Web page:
THE BLACK KIDS
BY CHRISTINA HAMMONDS REED
Mocha Girls Read sponsored Book of the Month
A New York Times bestseller
A William C. Morris Award Finalist
“Should be required reading in every classroom.” —Nic Stone, #1 New York Times bestselling author of Dear Martin
“A true love letter to Los Angeles.” —Brandy Colbert, award-winning author of Little & Lion
“A brilliantly poetic take on one of the most defining moments in Black American history.” —Tiffany D. Jackson, author of Grown and Monday’s Not Coming
Perfect for fans of The Hate U Give, this unforgettable coming-of-age debut novel explores issues of race, class, and violence through the eyes of a wealthy black teenager whose family gets caught in the vortex of the 1992 Rodney King Riots.
Los Angeles, 1992
Ashley Bennett and her friends are living the charmed life. It’s the end of senior year and they’re spending more time at the beach than in the classroom. They can already feel the sunny days and endless possibilities of summer.
Everything changes one afternoon in April, when four LAPD officers are acquitted after beating a black man named Rodney King half to death. Suddenly, Ashley’s not just one of the girls. She’s one of the black kids.
As violent protests engulf LA and the city burns, Ashley tries to continue on as if life were normal. Even as her self-destructive sister gets dangerously involved in the riots. Even as the model black family façade her wealthy and prominent parents have built starts to crumble. Even as her best friends help spread a rumor that could completely derail the future of her classmate and fellow black kid, LaShawn Johnson.
With her world splintering around her, Ashley, along with the rest of LA, is left to question who is the us? And who is the them?
* ALA/YALSA Best Fiction for Young Adults – Top Ten
* ALA/William C. Morris Award Finalist
* Kansas NEA Reading Circle List Top Pick
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On the news, they keep playing the video. The cops are striking the Black man with their boots and batons across the soft of his body and the hard of his skull, until I guess they felt like they’d truly broken him,
and, sure enough, they had. Four of the cops who beat him are on trial right now, a trial that some say is a battle for the very soul of the city, or even the country itself. It’s something I should give a shit about, but I don’t—not now.
Right now, birds chirp, palm trees sway, and it’s the kinda Friday where the city seems intent on being a postcard of itself. Marky Mark and the Funky Bunch are on the radio singing “Good Vibrations,” and it’s no Beach Boys, but it’ll do. Heather and I do the running man and hump the air to the beat; this even though she’s told us, in no uncertain terms, that this song is lame, and the rest of us have terrible taste in music. We’re several weeks away from being done with high school, and when I think about it too hard, it terrifies me. So right now I’m trying really hard not to care about anything at all.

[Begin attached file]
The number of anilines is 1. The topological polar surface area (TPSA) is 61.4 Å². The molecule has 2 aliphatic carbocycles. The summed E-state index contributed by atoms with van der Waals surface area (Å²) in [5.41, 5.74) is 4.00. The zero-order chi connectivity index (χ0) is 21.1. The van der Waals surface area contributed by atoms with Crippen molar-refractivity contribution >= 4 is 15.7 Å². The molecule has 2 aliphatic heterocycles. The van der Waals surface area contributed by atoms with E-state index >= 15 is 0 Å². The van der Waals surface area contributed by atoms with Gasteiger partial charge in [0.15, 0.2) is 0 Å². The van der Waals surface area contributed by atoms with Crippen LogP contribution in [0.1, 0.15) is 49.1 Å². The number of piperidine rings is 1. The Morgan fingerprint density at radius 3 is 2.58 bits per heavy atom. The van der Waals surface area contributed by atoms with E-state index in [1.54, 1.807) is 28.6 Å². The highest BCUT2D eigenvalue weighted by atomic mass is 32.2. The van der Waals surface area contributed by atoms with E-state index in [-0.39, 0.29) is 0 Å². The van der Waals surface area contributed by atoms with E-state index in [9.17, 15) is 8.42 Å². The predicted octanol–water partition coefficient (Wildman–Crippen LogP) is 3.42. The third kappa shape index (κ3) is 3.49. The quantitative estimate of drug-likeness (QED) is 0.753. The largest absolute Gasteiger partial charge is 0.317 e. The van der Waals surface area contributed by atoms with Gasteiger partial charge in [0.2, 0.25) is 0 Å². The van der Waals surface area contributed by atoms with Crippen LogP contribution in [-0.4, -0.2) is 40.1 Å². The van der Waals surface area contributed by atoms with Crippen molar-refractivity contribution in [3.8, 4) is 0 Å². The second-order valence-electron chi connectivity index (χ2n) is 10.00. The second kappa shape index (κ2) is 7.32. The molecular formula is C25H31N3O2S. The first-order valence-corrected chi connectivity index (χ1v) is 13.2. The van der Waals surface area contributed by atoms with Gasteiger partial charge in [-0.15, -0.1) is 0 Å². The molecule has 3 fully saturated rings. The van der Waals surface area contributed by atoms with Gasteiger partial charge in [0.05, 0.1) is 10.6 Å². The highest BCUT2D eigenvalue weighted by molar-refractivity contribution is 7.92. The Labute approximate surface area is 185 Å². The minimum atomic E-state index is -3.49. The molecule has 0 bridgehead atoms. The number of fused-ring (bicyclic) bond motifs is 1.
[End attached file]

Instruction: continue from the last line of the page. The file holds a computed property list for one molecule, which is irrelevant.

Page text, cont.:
After we exhaust ourselves, Heather and I collapse on the old pool chairs with their broken slats. The plastic creates geometry on my skin. Heather is pudgy and sometimes doesn’t shave her pits. I can see the dark of her hair in patches in the center of her pasty outstretched arms. How she manages to stay that pale given how long and how often we bake ourselves, I don’t know. It’s a spectacular feat of whiteness. Her lime-green toenail polish is chipped so that each nail vaguely resembles a state in the Midwest. Courtney’s pool vaguely resembles a kidney.
Across from us, Kimberly and Courtney stretch their bodies out across two fat plastic donuts that are pink and tacky and rainbow sprinkled. They float into each other’s orbits and back out again. Every so often they splash water at each other and shriek, “Omigod, stop it!”
Heather yells, “Jesus, get a room already.”
Courtney laughs and squeezes Kimberly’s boob like it’s a horn. They’ve ditched class two times a week for the last month. I don’t ditch nearly as often as my friends do. But my parents and I are supposed to meet my crazy sister’s new husband tonight, and it’s gonna be a doozy of an evening, so it kinda felt like I owed it to my sanity to not be at school today.
These are the places we go—the mall, somebody’s pool, or our favorite, the beach. Our parents hate Venice because it’s dirty and there are too many homeless people, tourists, and boom boxes blasting, which means we love it. We flop across our boogie boards and stare into the horizon. Occasionally, a wave comes and we’ll half-heartedly ride it into the sand, our knees scraping against the grain.
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ABOUT CHRISTINA HAMMONDS REED
Christina Hammonds Reed holds an MFA from the University of Southern California’s School of Cinematic Arts. A native of the Los Angeles area, her work has previously appeared in the Santa Monica Review and One Teen Story. Her first novel, The Black Kids, was a New York Times bestseller and William C. Morris Award Finalist.